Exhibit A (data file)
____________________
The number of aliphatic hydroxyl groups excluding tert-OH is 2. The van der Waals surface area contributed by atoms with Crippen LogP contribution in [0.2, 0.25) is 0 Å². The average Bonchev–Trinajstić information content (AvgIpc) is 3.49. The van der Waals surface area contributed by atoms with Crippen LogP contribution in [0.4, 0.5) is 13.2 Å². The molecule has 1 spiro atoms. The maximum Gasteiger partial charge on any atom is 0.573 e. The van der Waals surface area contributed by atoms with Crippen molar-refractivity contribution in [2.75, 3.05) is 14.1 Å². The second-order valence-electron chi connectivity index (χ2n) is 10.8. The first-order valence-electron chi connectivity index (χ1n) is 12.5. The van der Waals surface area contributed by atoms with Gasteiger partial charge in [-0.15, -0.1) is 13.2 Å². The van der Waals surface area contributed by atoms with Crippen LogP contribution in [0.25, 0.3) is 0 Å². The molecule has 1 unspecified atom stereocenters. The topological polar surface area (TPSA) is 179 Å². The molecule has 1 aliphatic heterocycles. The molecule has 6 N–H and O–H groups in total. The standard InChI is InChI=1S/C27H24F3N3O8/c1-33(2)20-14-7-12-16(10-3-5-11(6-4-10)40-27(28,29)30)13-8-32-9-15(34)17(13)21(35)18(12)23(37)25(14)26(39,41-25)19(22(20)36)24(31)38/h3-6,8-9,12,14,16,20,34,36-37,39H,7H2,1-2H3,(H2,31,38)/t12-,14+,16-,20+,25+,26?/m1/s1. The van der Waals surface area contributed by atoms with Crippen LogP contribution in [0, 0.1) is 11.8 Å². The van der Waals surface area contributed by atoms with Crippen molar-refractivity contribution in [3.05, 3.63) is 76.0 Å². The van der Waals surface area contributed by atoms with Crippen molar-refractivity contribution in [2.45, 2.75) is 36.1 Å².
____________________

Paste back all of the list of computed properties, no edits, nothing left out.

The number of aliphatic hydroxyl groups excluding tert-OH is 2. The van der Waals surface area contributed by atoms with Crippen LogP contribution in [0.2, 0.25) is 0 Å². The average Bonchev–Trinajstić information content (AvgIpc) is 3.49. The van der Waals surface area contributed by atoms with Crippen LogP contribution in [0.4, 0.5) is 13.2 Å². The molecule has 1 spiro atoms. The maximum Gasteiger partial charge on any atom is 0.573 e. The van der Waals surface area contributed by atoms with Crippen molar-refractivity contribution in [2.75, 3.05) is 14.1 Å². The second-order valence-electron chi connectivity index (χ2n) is 10.8. The first-order valence-electron chi connectivity index (χ1n) is 12.5. The van der Waals surface area contributed by atoms with Gasteiger partial charge in [-0.15, -0.1) is 13.2 Å². The van der Waals surface area contributed by atoms with Crippen LogP contribution in [0.25, 0.3) is 0 Å². The molecule has 1 unspecified atom stereocenters. The topological polar surface area (TPSA) is 179 Å². The molecule has 1 aliphatic heterocycles. The molecule has 6 N–H and O–H groups in total. The standard InChI is InChI=1S/C27H24F3N3O8/c1-33(2)20-14-7-12-16(10-3-5-11(6-4-10)40-27(28,29)30)13-8-32-9-15(34)17(13)21(35)18(12)23(37)25(14)26(39,41-25)19(22(20)36)24(31)38/h3-6,8-9,12,14,16,20,34,36-37,39H,7H2,1-2H3,(H2,31,38)/t12-,14+,16-,20+,25+,26?/m1/s1. The van der Waals surface area contributed by atoms with Crippen LogP contribution in [0, 0.1) is 11.8 Å². The van der Waals surface area contributed by atoms with Crippen molar-refractivity contribution in [3.05, 3.63) is 76.0 Å². The van der Waals surface area contributed by atoms with Crippen molar-refractivity contribution in [2.45, 2.75) is 36.1 Å².